OS: Ideally yes, but not always. Context in this sense is something you partly create yourself. You're not an innocent player in a wholly defined environment. The question is in which context do you want to insert yourself, and which aspects of it are you going to challenge?
I have started to look at a series of typologies, especially in Singapore. Very little prototyping is done in this area. There's a status quo for this kind of project now - retail at base, maybe one 'icon' tower that legitimises everything else. It's highly problematic.
W*: How do you go from conceptual to commercial? How do you find the clients?

OS: The choice of project and the choice of client is essential. The architect has to identify fertile situations. All the commercial clients I have worked with were in completely new territories with us. It's about creating a very intense dialogue and personal engagement and you have to look at your own work from everyone else's perspective.
Through the multiplicity of those understandings you can shift a radical idea into something that's both plausible and exciting. You have a vision, and you have to be able to communicate this vision. But if you don't create that moment of connect with a client, with all the economic and psychological realities involved, it simply doesn't happen.
W*: Would you ever go into partnership with a like-minded developer?

OS: It's a good question. I can see how establishing a methodology together could be beneficial. But on the other hand, the tension between architect and client - the multi-directionality inherent in this relationship - might ground a project in a far more radical position. The moment of surprise and challenge is very important, so while establishing such a partnership one needs to ensure this is not lost.
W*: How was your relationship with CCTV?

OS: CCTV is a very large and complex organisation. Most of the significant decisions were actually rather democratic, involving the board as well as lower-level employees and external advisors, all contributing their input to things that were at stake. Once things were decided they typically stood on a very broad basis of support. At the same time, there was a small group of people within the client organisation ultimately responsible for the project which was our true counterpart throughout the process. These people we were very close with, which might not be a surprise after eight years of collaboration.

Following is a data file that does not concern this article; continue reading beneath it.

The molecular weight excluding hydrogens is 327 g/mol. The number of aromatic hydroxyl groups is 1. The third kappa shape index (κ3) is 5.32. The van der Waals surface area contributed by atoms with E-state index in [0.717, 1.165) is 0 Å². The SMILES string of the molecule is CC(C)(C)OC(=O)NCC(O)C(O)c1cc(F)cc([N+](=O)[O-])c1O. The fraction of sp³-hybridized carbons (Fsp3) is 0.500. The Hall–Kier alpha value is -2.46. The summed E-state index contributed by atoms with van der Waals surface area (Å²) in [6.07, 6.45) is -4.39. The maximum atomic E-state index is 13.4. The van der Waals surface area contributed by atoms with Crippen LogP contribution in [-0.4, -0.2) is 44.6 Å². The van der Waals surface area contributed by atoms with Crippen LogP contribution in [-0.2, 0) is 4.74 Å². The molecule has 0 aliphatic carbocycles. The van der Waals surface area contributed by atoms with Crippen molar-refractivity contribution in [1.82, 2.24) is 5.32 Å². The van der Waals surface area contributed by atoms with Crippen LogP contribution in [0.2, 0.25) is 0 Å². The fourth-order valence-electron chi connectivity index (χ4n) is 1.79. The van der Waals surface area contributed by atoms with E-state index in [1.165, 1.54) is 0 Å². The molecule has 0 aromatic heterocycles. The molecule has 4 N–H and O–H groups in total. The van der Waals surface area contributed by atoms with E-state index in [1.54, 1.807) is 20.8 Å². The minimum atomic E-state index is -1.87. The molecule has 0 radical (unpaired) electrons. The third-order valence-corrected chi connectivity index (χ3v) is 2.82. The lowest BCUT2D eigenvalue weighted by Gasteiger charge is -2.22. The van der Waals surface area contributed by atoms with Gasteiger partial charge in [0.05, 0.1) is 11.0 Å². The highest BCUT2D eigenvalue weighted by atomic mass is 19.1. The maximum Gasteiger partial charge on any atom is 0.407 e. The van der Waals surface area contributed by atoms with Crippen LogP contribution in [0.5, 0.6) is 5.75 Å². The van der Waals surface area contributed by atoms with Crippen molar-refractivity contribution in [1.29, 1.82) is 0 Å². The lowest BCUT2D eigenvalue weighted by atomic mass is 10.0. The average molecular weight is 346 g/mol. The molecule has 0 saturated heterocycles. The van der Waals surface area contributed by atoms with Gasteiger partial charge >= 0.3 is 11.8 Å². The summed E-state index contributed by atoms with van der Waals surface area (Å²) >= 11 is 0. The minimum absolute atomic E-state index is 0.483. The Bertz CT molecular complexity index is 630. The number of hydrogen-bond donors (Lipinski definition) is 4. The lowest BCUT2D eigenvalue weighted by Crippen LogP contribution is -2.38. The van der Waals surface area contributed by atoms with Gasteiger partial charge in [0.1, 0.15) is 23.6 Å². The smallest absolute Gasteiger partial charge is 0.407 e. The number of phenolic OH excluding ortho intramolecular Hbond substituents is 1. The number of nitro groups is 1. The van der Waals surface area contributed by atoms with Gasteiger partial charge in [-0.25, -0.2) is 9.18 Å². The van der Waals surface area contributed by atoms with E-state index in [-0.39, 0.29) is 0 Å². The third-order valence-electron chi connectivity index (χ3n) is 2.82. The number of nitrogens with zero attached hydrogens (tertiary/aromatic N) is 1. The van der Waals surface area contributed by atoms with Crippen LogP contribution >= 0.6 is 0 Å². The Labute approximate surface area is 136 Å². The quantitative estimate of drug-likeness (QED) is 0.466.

W*: Is there still a place for the heroic in architecture?

OS: The notion of the hero is utterly uninteresting. Maybe, or hopefully, there's a place for vision, but that's also a problematic word. Perhaps we could call it 'desire' or 'fantasy'. Although these also sometimes have heroic elements, that's not the most interesting thing about them.
W*: What happens when you finish a building?

OS: You don't build a building for the process. You build it for a future existence in a world that is out of your hands. It's very exciting to think of buildings through these fictive scenarios, to play them through as a set of scenes.
W*: So there is no finished building?

OS: CCTV might be a blatant example: it will probably never be an entirely finished, stable entity that won't change. At this scale even before the building has been fully occupied things will have changed, and the first part will have been adapted or converted. Architecture is an organism that keeps transforming through the life that it contains.
W*: How do you see Büro Ole Scheeren evolving?
OS: Since I stepped out [from OMA] quite a lot of work has been coming in, even before the new office was officially announced. The current projects are exciting, and the mix and scale is very important to me in defining the practice's work on a broad and diverse basis, particularly at the beginning. But we are also looking into doing larger, more research-based projects, as well as exploring possibilities in city planning. Asia is a good place to be right now, and clients here particularly value our actual long-term presence and true involvement with the region. Nonetheless, it is important to me to maintain a connection to Europe and the rest of the world, and this is why we are preparing to undertake work in the West again and why we will open an office in London.